So David Cameron caved in and agreed to a 2.9% increase in the EU budget. The European Parliament wanted 6%, but Mr Cameron thought that he had negotiated this rise back down to just under 3%. Bravo, it would seem. However, this was a bit different from the freeze, or even cut, that he was promising when writing in last Sunday’s Mail. Of course when Cameron was writing that article, he knew he had to appeal not only to his own membership, which is broadly Eurosceptic, but also to the British public whose scepticism about the European project grows almost daily. In the article, Mr Cameron could not help himself, for he ‘over-egged the pudding’ and made wild and baseless claims that he could not meet. He therefore he had not only showed his hand before the summit, he had also spun himself into a corner from which he could only emerge as the loser. On this evidence, I suspect he wouldn’t be much use at poker.
Anyway, Cameron arrived in Brussels on Thursday, as did I. As Nigel Farage could not make it to the summit, I was given the ‘pass’ which is allotted to the EFD group, which meant that I could get into the building and actively put myself around to do media interviews. It was vital that I had the EFD pass because otherwise there would have been no alternative opinion to counter what was going on at the summit. The press were only interested because I was there in the building, which highlights to me the importance of UKIP being in the EFD group, as without that I would have been left on the peripheries and UKIP’s voice would never have been aired. On the Thursday alone I did BBC News (6pm and 10pm), ITN (which I believe went out on Channel 5 News), Sky News, Radio Four PM Show, Radio Five Live and Talk Sport. On Friday I did a number of local radio interviews and also Radio Four’s World at One. In terms of the print press, we appeared in the Daily Express and the Daily Telegraph. I was also asked to go on Newsnight, but as I was in Brussels, it made sense for Nigel Farage to do it, as he could easily get into the studio for a live interview. All in all, it was a massive media hit for UKIP and the press officers and researchers deserve all the credit for their hard work.
Anyway, it was Friday lunchtime when Mr Cameron held a press conference and declared that ‘6% is dead.’ He claimed that he had scored a great victory for Britain by getting a decision that would ensure the EU budget would be the 2.9% agreed by Europe’s Finance Ministers in August and not the 6% the European Parliament voted for in October.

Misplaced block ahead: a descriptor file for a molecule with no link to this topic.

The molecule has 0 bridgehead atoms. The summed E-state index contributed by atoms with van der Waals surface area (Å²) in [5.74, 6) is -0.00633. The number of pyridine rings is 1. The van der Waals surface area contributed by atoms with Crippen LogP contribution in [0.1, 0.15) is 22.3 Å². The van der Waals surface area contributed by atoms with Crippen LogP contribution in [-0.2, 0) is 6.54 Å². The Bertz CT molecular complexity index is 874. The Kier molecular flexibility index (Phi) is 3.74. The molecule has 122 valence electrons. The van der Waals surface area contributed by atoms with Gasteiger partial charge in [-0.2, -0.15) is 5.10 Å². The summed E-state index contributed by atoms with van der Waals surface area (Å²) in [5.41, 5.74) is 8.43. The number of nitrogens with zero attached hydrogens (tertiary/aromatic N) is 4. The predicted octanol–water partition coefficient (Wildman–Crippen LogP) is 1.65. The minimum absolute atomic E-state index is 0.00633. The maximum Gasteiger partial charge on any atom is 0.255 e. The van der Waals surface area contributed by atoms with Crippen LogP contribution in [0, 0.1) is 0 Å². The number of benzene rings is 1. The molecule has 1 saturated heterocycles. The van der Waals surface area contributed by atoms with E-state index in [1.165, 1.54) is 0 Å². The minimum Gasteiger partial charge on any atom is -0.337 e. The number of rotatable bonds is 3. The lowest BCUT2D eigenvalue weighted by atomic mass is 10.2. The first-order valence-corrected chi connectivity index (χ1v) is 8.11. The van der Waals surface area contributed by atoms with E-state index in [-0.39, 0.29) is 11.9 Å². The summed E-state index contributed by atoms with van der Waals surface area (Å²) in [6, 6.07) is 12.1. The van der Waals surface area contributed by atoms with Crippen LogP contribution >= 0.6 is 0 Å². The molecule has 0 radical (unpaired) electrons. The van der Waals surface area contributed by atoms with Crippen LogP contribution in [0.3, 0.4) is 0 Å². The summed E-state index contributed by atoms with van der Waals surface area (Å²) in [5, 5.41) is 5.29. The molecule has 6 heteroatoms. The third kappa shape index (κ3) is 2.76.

Following the press conference, I headed off to a ‘Conference of Presidents’ meeting with the President of the Council, Hermann Van Rompuy, which was confined to European Parliament group presidents or their representatives. I was there representing the EFD. In that meeting, Mr Van Rompuy seemed to contradict everything Mr Cameron had said to the British press. It was fascinating. I asked Mr Van Rompuy, who seems a pleasant enough man, whether Mr Cameron had ‘jumped the gun’ in claiming 6% was dead and declaring that he had scored a great victory for Britain. Mr Van Rompuy made it perfectly clear that ‘no decision’ had been taken by the council and that the EU budget was not within its ‘competence’ anyway. He also said that the council merely offered an ‘opinion’ and that negotiations will start with the parliament this coming Wednesday, which is called a ‘conciliatory period.’
So Mr Cameron’s great victory was an ‘opinion’, not even from the council as a whole, but the 12 leaders who favour a reduction, which is less than half. The parliament is clearly unhappy about the ‘opinion’ and will, I suspect play hard-ball, as Mr Schultz, the President of the Socialist Group made clear in yesterday’s newspapers saying that that Mr Cameron’s claim was ‘nonsense’ and that he was ‘setting himself up for a bloody nose.’
Let me be clear: Cameron has not secured a 2.9% increase in the EU Budget and he lost on every count in Brussels. He first promised a cut or freeze in the budget, he did not get that. Then he claimed he had a decision on 2.9% which turns out to be an opinion and now leading members of the European Parliament, like Mr Schultz, have made it clear they are hell-bent on scuppering his plan. Mr Cameron can spin all he likes, but he was outplayed at the summit by seasoned European politicians who know how to get what they want out of the ludicrously complicated system. Sadly, once again, Britain will be the loser and somewhere close to the tune of an extra £500 million I suspect.
The question I will finish by asking is: how long can this really go on?